If I’m honest, I probably would not opt for the increased top speed of 174 mph.
I mean, £1600? Where can you check out that you actually get what you pay for? So it’s the good old ordinary 155mph max.
So that reduces the price of our test Audi TT RS, still with lots of options, down to £65,020. Worth it?
I was wowed when the car was delivered.
Yes, ‘Wow! That looks great! Just look at that fantastic red colour…really emphasises the TT’s classic shape.’ (Classic, now, maybe, but a drag-coefficient figure of 0.33 is nothing special.) And the Audi did turn out to be a head-turner, as I noticed quite a few times during my week with it.
The colour was Tango Red Metallic and the theme even extended to red edging on the seat belts. Of course, the stitching on the black seats is also red. Very smart.
400 PS potentially on tap from the 2480cc 5-cylinder engine was always something to look forward to, not to mention 480 Nm of torque on board from a mere 1700 rpm for fast, safe overtaking.
That adds up to a car that has few equals on your average stretch of road. This all-wheel-drive car, with its 7-speed S tronic dual-clutch automatic gearbox, can shoot to 62mph in just 3.7 seconds. This puts it close to supercar territory. What’s more, there’s this great, exciting noise adding to the shock-pleasure. It’s the main reason that you will have spent all that money.
Of course, the TT offers all the other sorts of benefits that such a financial outlay affords.
So the list of features in the various categories of safety, convenience, comfort and connectivity would even challenge one of those memory experts.
You pay for these in the cost price, but can easily be tempted to add more options. The Comfort and Sound pack, for example, would set you back £1495; in monthly terms, this might seem to be minimal, of course; the £945 matrix LED headlights are worth it if plenty of night-time brisk driving is on the cards; power seat adjustment is £995 extra…worth it only if the car is likely to be regularly driven by someone other than the owner; Audi magnetic ride is another option also at £995.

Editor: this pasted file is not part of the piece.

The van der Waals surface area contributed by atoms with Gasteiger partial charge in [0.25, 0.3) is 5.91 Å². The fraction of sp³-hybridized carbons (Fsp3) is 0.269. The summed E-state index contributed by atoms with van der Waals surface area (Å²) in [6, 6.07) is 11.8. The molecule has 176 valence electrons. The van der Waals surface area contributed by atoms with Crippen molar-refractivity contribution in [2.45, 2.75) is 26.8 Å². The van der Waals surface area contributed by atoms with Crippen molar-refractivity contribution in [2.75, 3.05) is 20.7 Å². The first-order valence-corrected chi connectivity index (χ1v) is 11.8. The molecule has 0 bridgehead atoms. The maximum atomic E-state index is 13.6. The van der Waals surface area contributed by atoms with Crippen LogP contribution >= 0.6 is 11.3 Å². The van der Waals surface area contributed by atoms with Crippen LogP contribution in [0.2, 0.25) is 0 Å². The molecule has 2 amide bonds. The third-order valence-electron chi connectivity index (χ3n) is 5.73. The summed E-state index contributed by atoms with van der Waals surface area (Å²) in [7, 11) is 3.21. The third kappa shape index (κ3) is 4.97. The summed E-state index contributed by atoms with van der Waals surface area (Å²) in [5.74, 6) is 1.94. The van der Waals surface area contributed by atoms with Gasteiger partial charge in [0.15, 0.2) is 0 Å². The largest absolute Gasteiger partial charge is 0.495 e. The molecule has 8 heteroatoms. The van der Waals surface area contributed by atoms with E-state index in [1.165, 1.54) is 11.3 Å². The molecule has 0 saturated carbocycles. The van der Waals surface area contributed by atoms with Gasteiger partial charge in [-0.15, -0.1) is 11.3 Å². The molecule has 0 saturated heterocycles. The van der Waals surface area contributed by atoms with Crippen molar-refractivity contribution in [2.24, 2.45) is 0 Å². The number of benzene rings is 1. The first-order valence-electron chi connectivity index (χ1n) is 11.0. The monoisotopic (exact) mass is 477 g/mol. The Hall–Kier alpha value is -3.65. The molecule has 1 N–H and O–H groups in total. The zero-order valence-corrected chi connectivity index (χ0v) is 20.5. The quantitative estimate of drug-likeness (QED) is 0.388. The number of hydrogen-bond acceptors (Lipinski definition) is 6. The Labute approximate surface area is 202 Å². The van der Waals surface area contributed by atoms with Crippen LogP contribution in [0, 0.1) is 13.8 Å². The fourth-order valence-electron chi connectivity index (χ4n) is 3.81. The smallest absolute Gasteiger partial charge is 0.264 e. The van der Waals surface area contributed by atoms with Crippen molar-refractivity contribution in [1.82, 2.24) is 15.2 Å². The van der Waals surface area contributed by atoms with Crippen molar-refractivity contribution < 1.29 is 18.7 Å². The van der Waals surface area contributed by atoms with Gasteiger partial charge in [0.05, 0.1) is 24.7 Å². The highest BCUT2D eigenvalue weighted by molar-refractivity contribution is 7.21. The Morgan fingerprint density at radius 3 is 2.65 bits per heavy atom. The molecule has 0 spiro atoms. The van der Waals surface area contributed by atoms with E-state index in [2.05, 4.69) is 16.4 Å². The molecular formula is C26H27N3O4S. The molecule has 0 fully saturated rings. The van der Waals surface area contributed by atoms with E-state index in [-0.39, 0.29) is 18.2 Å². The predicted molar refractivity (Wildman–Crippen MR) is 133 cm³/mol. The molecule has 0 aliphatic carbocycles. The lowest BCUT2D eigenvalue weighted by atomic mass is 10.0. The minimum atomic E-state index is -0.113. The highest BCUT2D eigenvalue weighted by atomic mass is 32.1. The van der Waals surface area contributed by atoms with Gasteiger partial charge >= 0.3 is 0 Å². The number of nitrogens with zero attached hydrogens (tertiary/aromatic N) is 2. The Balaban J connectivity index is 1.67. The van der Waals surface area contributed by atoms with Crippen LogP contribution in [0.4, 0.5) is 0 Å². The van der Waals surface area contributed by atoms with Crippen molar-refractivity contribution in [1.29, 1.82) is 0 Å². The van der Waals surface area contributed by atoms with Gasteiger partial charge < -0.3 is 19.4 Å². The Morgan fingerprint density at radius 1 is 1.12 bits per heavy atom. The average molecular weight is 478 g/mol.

The TT RS can give a vast amount of sheer fun. Perhaps, however, a significant amount of driving time will be the mundane A-to-B stuff. In which case, magnetic ride gives, at the touch of a button, the choice of modes from comfort to eco to sport to individual. I tended to go for comfort and have to admit to about the only aspect of the RS that was less than satisfactory: ‘comfort’ just didn’t smooth out enough the lousy road surfaces that we suffer these days, mainly in urban situations. Away from these, the car was a joy: excellent brakes; precise steering; glue-like handling.
Naturally, such available performance costs a bit at the pumps. Depending on the tyres and wheels you have, the consumption rates from 31mpg to 37mpg in official figures. I only occasionally drove the car really hard and finished up, according to the trip computer, at 30mpg.
Overall, I rate the Audi TT RS as a superb grand tourer for two people. It has a really handy boot area. It eats up long distances. It still looks great and it says to you ‘get in and drive me!’